• Users inputs a sellAmount
  • Users can β€œConnect Wallet” powered by ConnectKit
  • Whenever sellAmount changes, the app fetches a price even if a wallet is not connect
  • Displays returned buyAmount
  • When users find a price they like, they can connect their wallet, and switch to the correct network (e.g. Polygon), the button now says "Approve if the user has enough of the sell token
    • The Approval button allows users to set a token allowance
    • This is standard practice when users need to give a token allowance for a third-party to move funds on our behalf, in this case 0x Protocol’s smart contract, specifically the 0x Exchange Proxy to trade the user’s ERC20 tokens on their behalf.
    • Users can set an amount they are comfortable with, the default we’ve set is a really big number, but they can also choose only the amount they have in their wallet
  • When we are happy with this trade, our approve button is now β€œReview Trade because we already approved the token allowance, so we can move forward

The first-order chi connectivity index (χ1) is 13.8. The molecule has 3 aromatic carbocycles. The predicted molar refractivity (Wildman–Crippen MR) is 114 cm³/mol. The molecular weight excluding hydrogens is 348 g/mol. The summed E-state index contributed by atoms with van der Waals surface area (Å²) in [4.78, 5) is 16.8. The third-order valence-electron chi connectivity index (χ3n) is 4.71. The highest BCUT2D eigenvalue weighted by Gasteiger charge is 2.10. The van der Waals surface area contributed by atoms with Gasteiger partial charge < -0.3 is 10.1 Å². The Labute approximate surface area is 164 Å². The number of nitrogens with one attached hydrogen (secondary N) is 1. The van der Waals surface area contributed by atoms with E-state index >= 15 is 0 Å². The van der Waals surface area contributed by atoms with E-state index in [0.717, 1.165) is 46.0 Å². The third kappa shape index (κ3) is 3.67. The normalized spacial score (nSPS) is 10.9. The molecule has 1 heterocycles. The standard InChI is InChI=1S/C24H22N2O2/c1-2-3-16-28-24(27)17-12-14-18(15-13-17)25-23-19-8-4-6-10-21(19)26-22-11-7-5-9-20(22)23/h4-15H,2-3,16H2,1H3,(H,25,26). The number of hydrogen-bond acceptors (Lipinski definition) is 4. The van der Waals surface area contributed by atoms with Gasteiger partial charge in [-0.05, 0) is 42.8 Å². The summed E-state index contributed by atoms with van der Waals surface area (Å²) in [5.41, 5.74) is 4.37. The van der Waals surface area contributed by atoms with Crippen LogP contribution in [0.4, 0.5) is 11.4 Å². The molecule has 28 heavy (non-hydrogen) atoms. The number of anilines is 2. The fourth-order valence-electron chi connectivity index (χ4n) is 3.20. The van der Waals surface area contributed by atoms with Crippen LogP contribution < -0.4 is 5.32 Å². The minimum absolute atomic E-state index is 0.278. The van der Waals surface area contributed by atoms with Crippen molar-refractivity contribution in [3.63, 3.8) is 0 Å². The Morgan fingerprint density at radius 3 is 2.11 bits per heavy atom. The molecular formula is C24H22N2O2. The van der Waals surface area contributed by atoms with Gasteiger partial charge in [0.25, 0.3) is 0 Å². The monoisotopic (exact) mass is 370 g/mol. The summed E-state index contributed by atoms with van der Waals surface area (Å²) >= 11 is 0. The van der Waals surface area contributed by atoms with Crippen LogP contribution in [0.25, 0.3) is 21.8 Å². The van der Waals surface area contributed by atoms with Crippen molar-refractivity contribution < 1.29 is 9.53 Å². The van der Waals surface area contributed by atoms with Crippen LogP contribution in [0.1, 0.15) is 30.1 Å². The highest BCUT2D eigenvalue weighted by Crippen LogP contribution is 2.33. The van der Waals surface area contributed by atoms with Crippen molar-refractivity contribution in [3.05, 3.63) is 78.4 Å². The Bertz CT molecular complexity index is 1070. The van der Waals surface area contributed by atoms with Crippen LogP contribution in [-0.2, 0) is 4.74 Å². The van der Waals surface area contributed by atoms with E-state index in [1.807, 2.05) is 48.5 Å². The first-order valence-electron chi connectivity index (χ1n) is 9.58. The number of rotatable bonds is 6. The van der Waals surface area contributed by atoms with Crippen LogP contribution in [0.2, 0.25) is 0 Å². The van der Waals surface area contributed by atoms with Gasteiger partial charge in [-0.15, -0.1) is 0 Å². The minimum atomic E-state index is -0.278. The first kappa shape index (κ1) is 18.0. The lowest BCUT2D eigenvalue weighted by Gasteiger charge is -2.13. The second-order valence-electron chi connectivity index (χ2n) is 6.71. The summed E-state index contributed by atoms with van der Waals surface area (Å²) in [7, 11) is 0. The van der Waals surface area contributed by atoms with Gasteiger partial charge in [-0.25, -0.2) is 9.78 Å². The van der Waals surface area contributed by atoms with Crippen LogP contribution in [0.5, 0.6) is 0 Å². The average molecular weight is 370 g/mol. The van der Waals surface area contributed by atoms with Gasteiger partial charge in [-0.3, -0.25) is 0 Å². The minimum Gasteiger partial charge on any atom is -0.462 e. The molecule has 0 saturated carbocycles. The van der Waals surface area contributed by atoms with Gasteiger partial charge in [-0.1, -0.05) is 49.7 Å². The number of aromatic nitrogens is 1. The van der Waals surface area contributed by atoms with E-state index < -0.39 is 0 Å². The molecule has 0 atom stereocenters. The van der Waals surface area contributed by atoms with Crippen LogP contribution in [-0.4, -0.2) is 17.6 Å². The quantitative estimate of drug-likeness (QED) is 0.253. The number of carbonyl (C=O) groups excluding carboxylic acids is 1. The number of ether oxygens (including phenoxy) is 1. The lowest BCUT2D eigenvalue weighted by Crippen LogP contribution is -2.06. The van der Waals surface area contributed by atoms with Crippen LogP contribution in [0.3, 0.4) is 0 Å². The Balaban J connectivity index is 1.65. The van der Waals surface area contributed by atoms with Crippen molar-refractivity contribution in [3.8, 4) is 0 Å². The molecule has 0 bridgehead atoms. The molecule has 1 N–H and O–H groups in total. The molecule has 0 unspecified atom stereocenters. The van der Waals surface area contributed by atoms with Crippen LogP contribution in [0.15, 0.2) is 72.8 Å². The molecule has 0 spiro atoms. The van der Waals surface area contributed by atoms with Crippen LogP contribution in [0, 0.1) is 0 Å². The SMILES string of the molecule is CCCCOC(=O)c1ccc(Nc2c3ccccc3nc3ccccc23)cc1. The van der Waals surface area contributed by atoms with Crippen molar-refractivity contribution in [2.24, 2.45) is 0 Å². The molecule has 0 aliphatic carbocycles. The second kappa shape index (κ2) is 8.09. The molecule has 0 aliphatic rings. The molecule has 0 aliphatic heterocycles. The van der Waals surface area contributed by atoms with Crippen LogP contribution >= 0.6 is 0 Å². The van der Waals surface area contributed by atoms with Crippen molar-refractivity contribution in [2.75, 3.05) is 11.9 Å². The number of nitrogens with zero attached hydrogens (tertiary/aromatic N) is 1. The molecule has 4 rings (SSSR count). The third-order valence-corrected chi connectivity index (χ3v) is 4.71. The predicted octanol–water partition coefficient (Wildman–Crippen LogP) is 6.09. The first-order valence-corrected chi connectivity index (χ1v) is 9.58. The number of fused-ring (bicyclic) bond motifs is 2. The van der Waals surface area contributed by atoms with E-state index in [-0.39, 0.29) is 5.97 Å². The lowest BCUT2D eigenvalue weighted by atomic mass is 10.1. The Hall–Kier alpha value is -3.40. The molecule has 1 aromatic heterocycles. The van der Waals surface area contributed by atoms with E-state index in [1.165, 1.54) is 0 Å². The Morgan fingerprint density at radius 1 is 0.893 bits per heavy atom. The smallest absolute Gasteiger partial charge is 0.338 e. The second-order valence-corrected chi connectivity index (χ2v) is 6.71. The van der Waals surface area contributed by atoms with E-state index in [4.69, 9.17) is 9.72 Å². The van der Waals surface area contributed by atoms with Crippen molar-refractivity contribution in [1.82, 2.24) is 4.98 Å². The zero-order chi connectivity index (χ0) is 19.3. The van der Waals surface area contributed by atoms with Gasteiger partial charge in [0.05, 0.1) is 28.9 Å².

The code for this component lives in /pages/Price/index.tsx. The logic for when the component appears in UI is in /pages/index.tsx, it is displayed if the user has not clicked "Review Trade" to finalize the price.

Wrapping API calls behind /pages/api​

Under-the-hood, this price query uses GET /swap/v1/price. This API request is wrapped behind /pages/api using Next.js API Routes

Why? To protect our API keys.

Instead, when the user queries for an indicative price, it pings our api setup in pages/api/price and that pings the 0x Swap API using our API key in the header

This example uses a demo key which should not be used in production or outside of this demo; however, you can get your own key by going from the 0x Dashboard and following the Getting Started guide.

In PriceView, we use the useSWR() hook to automatically update the UI with the price whenever the sellAmount changes. See code here.

Token Allowances & Approvals​

While on the PageView, before the user can place a trade, they must have set allowances on all tokens involved in the trade. A token allowance is required if you want a third-party to move funds on your behalf. In short, you are allowing them to move your tokens.